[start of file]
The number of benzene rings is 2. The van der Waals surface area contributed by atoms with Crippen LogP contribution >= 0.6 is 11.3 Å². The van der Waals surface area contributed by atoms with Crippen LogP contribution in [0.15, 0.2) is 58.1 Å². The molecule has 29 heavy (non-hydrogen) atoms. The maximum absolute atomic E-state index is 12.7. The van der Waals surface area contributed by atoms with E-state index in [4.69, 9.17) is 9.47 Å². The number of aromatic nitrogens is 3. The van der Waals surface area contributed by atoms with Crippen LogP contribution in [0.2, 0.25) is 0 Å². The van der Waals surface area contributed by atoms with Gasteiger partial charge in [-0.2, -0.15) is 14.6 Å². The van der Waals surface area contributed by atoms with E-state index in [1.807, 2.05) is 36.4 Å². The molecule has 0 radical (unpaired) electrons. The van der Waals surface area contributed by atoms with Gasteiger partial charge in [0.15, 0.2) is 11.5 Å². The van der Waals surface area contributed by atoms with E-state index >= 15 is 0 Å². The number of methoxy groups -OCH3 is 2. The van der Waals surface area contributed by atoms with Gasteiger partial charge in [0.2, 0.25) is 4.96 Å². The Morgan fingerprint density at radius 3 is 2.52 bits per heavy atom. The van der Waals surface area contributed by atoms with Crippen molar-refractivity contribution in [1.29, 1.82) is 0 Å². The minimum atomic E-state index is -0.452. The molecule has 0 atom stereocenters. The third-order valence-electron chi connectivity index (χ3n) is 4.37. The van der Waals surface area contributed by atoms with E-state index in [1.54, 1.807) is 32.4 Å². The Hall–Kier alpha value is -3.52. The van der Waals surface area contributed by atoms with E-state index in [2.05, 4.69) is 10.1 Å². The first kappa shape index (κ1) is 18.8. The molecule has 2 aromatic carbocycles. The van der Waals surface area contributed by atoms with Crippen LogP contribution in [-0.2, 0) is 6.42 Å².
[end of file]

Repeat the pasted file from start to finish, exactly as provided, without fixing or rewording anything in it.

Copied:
The number of benzene rings is 2. The van der Waals surface area contributed by atoms with Crippen LogP contribution >= 0.6 is 11.3 Å². The van der Waals surface area contributed by atoms with Crippen LogP contribution in [0.15, 0.2) is 58.1 Å². The molecule has 29 heavy (non-hydrogen) atoms. The maximum absolute atomic E-state index is 12.7. The van der Waals surface area contributed by atoms with E-state index in [4.69, 9.17) is 9.47 Å². The number of aromatic nitrogens is 3. The van der Waals surface area contributed by atoms with Crippen LogP contribution in [0.2, 0.25) is 0 Å². The van der Waals surface area contributed by atoms with Gasteiger partial charge in [-0.2, -0.15) is 14.6 Å². The van der Waals surface area contributed by atoms with E-state index in [1.807, 2.05) is 36.4 Å². The molecule has 0 radical (unpaired) electrons. The van der Waals surface area contributed by atoms with Gasteiger partial charge in [0.15, 0.2) is 11.5 Å². The van der Waals surface area contributed by atoms with E-state index >= 15 is 0 Å². The number of methoxy groups -OCH3 is 2. The van der Waals surface area contributed by atoms with Gasteiger partial charge in [0.2, 0.25) is 4.96 Å². The Morgan fingerprint density at radius 3 is 2.52 bits per heavy atom. The van der Waals surface area contributed by atoms with Crippen molar-refractivity contribution in [1.29, 1.82) is 0 Å². The minimum atomic E-state index is -0.452. The molecule has 0 atom stereocenters. The third-order valence-electron chi connectivity index (χ3n) is 4.37. The van der Waals surface area contributed by atoms with E-state index in [1.54, 1.807) is 32.4 Å². The Hall–Kier alpha value is -3.52. The van der Waals surface area contributed by atoms with E-state index in [2.05, 4.69) is 10.1 Å². The first kappa shape index (κ1) is 18.8. The molecule has 2 aromatic carbocycles. The van der Waals surface area contributed by atoms with Crippen LogP contribution in [-0.2, 0) is 6.42 Å².